The importance of product sampling in a food innovation

December 24, 2010 § Leave a comment

These days, I face the challenge of launching a breakthrough innovation in the category my brand plays (Roast & Grounded Coffee) and while thinking of my strategies to help build the awareness of the innovation, I looked back at what I learned at my early days in Kellogg Venezuela.

Some year’s ago, I had my first experience with product sampling. We were about to re-launch the All Bran Family into the Venezuelan market place. At that moment, the awareness on fiber was being built by other categories such as Bread or Dairy. And so we decided to “jump into the wave” and after formulating a couple of NPD‘s of great fiber content we decided to enlarge our “traditional” fiber cereal.

The above reference is the Pack that was for sale before the brand’s relaunch. And below is our first approach to the line extension.

Not only the original pack was old; but the consumer (and our clients) had some paradigms about this product. It had a bunch of year in the marketplace, selling just a couple of boxes per client/mo and the product was described with very awful adjectives that I prefer to keep to myself.

The New products were (are) great, the taste of the products, the combination of Ingredients, and the fiber were what the consumer was looking for. But we needed to overcome a paradigm of “brand’s perception”.  Having lot’s of research tests that placed the innovation as a winner, we thought it just require some ATL awareness to build on sales.

But after listing the product, the buyers (retailers) still would buy enough product nor the would they accept the product to be displayed in the shelf edge because they didn’t belive in the product.

The solution:

A custom-made “tasting” plan design to help build the awareness of the retailers on the benefits.

The results:

The retailers “got” the innovation and supported our campaign. We obtained more and better spaces, Our POP lasted longer on the shelves and the rotation of the product improved considerately.

Replicating the acquired know-how:

After watching the amazing results on the clients, we decided to go massive. The Idea was to help the consumer move forward; help them believe that the new product was tasteful (main barrier). The results were immediately. But this was too easy. A Point-of-Sale display, a promoter and some “ready to eat” cereal and the rest was a piece of cake.

These days I’m up against a similar challenge. The company that I now work for (Sara Lee – Spain) introduced some months ago a coffee innovation.

Similar to the single serve capsules well know in the european market (Senseo by Sara Lee, Dolce Gusto & Nesspreso by Nestle and Tassimo by Kraft) the idea behind the innovation is to offer the consumer a convenient way to brew a better tasting / better smelling coffee and improve the experience.

The huge difference:

The single serve products require a special coffee machine that brews the coffee with pressured water. In Spain, the penetration of these machines, is very low (about 7%) whereas in the Netherlands, the penetration goes all the way to 70%.

On the other side, single serve capsules have been widely advertised. Here are some examples:

It’s not only TV commercials. There is a lot of promotions in TV and Viral videos aswell:

So, The innovation I’m supposed to make a successful launch for the company are New Coffee Capsules by Marcilla specially designed for traditional coffee makers (well-known in Spain as “Napolitanas” or in Venezuela as “Grecas”). This capsules perfectly fit the funnel of a medium size machine and offers the consumer a more intense flavour and aroma.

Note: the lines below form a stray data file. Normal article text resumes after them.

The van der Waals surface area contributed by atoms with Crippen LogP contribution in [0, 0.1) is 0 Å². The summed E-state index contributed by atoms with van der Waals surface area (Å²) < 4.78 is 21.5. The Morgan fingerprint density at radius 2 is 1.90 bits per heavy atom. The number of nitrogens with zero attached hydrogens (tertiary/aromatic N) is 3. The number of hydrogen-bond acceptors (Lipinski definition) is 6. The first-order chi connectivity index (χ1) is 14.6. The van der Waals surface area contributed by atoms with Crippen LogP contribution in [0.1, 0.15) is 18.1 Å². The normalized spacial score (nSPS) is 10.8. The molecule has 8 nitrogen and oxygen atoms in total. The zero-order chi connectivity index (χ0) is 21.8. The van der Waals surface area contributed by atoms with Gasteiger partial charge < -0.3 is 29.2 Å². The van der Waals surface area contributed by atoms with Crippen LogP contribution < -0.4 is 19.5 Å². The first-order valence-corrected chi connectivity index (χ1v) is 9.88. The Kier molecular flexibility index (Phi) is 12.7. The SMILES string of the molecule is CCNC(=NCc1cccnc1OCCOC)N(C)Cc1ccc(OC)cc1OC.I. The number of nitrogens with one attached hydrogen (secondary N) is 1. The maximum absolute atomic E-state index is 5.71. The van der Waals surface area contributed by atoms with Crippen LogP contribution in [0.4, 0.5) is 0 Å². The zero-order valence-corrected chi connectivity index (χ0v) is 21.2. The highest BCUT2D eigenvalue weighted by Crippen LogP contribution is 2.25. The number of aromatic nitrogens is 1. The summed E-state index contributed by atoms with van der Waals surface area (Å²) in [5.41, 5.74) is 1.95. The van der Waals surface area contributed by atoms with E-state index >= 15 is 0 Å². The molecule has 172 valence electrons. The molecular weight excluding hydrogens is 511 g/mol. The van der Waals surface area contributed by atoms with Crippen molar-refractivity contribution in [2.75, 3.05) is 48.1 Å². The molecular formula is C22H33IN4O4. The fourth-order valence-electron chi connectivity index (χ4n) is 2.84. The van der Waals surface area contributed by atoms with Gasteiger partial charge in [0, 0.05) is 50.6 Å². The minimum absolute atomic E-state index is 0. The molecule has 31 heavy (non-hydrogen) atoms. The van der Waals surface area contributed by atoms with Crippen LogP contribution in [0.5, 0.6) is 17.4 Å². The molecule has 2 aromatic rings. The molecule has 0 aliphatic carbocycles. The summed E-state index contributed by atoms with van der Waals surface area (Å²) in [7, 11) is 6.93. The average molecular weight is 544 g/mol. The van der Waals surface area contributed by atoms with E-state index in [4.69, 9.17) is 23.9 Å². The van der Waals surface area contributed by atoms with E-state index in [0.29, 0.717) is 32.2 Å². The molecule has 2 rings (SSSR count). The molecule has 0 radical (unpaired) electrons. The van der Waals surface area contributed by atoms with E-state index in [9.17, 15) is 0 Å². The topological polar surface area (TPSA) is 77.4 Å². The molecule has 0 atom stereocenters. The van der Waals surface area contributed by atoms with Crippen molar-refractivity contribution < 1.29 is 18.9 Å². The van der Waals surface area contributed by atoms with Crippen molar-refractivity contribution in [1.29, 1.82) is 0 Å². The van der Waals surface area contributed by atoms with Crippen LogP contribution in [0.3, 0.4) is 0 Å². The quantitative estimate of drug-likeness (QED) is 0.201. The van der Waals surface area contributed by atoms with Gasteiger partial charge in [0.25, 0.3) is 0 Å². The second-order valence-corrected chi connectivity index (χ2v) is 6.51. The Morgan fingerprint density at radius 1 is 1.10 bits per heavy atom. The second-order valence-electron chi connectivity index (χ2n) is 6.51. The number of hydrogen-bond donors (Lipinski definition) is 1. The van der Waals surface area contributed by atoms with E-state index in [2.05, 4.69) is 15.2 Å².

We have decided that if in a 45 days christmas period all single serve (above) are able to invest as much as 14.000+ GRPs to build awareness and desire toward their products, we should build a message that competes against this amount of publicity, but “ride the wave” and build a concept that is aspirational as single serve capsules, yet easier (and less expensive, due to the available Italian Coffee Maker’s park).

So here are our two approaches to building awareness on our new concept. The first (20 seg), builds on the desire, the awareness and the quality of the product. The second (10 seg) builds on convenience and easy to use.

This time, we know that consumers need to be reassured that the coffee they’ll drink meets their standards (or better), this is why we need to sample our great coffee (It’s really the same great coffee inside a capsule that helps the traditional coffee maker brew a better coffee).

The challenge:

This product is not ready-to-drink, so it’s not really as easy as “Try this great new product”. The coffee (inside the capsule) is the same grounded coffee that Marcilla sells in packs. And the barrier to this product is understanding how it works. Plus, the main reason the consumers keep their Italian Coffee Maker is the aroma when brewing.

These sampling events:

For these sample events to work, we need the consumer to see that the coffee maker “Napolitana” is the same type of coffee maker they now use at home (some 60% of Spanish House Holds). So we need to “show the whole drill”:

  • Opening the coffee maker
  • Filling the base with mineral water.
  • Introducing the funnel.
  • Placing the capsule inside the funnel.
  • Closing the Napolitana.
  • Heating the water & brewing.
  • Serving

It’s actually a very short drill, but the waiting time from closure until serving could bore consumer and loose selling opportunities.

So far, we have about 200 GRPs on air, but soon we’ll have a good campaign to launch this fabulous product. Results will tell if we created a good launch strategy.


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